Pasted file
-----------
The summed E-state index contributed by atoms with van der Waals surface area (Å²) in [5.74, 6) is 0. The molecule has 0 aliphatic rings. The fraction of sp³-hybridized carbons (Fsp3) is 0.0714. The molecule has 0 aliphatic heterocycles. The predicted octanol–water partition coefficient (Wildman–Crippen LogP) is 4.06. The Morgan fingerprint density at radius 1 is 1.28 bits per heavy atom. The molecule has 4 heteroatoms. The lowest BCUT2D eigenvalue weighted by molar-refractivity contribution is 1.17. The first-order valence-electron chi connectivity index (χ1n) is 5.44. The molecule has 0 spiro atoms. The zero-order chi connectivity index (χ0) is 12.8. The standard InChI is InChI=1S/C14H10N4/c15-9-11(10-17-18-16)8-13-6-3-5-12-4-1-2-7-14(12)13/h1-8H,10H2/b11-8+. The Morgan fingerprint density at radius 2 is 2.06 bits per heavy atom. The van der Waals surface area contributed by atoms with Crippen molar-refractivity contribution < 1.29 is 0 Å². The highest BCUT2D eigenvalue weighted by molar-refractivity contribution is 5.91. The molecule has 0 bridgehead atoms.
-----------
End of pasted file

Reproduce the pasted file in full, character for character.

The summed E-state index contributed by atoms with van der Waals surface area (Å²) in [5.74, 6) is 0. The molecule has 0 aliphatic rings. The fraction of sp³-hybridized carbons (Fsp3) is 0.0714. The molecule has 0 aliphatic heterocycles. The predicted octanol–water partition coefficient (Wildman–Crippen LogP) is 4.06. The Morgan fingerprint density at radius 1 is 1.28 bits per heavy atom. The molecule has 4 heteroatoms. The lowest BCUT2D eigenvalue weighted by molar-refractivity contribution is 1.17. The first-order valence-electron chi connectivity index (χ1n) is 5.44. The molecule has 0 spiro atoms. The zero-order chi connectivity index (χ0) is 12.8. The standard InChI is InChI=1S/C14H10N4/c15-9-11(10-17-18-16)8-13-6-3-5-12-4-1-2-7-14(12)13/h1-8H,10H2/b11-8+. The Morgan fingerprint density at radius 2 is 2.06 bits per heavy atom. The van der Waals surface area contributed by atoms with Crippen molar-refractivity contribution < 1.29 is 0 Å². The highest BCUT2D eigenvalue weighted by molar-refractivity contribution is 5.91. The molecule has 0 bridgehead atoms.